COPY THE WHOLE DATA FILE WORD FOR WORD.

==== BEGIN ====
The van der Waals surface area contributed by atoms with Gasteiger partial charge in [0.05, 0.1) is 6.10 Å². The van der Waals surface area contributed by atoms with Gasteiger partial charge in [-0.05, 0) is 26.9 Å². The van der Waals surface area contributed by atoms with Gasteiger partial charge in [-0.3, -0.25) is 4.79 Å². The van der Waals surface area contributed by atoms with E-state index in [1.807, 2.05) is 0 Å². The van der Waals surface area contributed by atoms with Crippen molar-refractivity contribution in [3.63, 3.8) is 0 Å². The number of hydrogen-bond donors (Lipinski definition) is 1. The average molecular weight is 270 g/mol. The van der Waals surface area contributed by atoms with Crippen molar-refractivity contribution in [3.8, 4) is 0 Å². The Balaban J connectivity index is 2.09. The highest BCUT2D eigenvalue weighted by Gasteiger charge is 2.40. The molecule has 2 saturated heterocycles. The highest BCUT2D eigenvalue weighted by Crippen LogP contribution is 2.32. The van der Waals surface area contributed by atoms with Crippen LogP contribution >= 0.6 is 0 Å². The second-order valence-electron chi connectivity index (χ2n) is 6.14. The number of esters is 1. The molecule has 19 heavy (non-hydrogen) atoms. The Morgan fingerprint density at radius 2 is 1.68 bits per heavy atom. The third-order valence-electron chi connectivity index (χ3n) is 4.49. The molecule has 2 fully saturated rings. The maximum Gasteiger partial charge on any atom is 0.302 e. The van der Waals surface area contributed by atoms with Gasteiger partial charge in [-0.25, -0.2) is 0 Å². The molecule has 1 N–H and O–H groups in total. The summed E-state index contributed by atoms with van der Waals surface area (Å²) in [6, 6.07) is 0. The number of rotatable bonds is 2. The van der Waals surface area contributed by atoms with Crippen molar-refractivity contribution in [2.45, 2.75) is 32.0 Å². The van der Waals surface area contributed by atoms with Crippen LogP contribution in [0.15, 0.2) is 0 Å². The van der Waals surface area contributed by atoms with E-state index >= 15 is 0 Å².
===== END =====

The van der Waals surface area contributed by atoms with Gasteiger partial charge in [0.05, 0.1) is 6.10 Å². The van der Waals surface area contributed by atoms with Gasteiger partial charge in [-0.05, 0) is 26.9 Å². The van der Waals surface area contributed by atoms with Gasteiger partial charge in [-0.3, -0.25) is 4.79 Å². The van der Waals surface area contributed by atoms with E-state index in [1.807, 2.05) is 0 Å². The van der Waals surface area contributed by atoms with Crippen molar-refractivity contribution in [3.63, 3.8) is 0 Å². The number of hydrogen-bond donors (Lipinski definition) is 1. The average molecular weight is 270 g/mol. The van der Waals surface area contributed by atoms with Crippen molar-refractivity contribution in [3.8, 4) is 0 Å². The Balaban J connectivity index is 2.09. The highest BCUT2D eigenvalue weighted by Gasteiger charge is 2.40. The molecule has 2 saturated heterocycles. The highest BCUT2D eigenvalue weighted by Crippen LogP contribution is 2.32. The van der Waals surface area contributed by atoms with Crippen LogP contribution >= 0.6 is 0 Å². The second-order valence-electron chi connectivity index (χ2n) is 6.14. The number of esters is 1. The molecule has 19 heavy (non-hydrogen) atoms. The Morgan fingerprint density at radius 2 is 1.68 bits per heavy atom. The third-order valence-electron chi connectivity index (χ3n) is 4.49. The molecule has 2 fully saturated rings. The maximum Gasteiger partial charge on any atom is 0.302 e. The van der Waals surface area contributed by atoms with Gasteiger partial charge in [-0.25, -0.2) is 0 Å². The molecule has 1 N–H and O–H groups in total. The summed E-state index contributed by atoms with van der Waals surface area (Å²) in [6, 6.07) is 0. The number of rotatable bonds is 2. The van der Waals surface area contributed by atoms with Crippen molar-refractivity contribution in [2.45, 2.75) is 32.0 Å². The van der Waals surface area contributed by atoms with Crippen LogP contribution in [0.15, 0.2) is 0 Å². The van der Waals surface area contributed by atoms with E-state index >= 15 is 0 Å².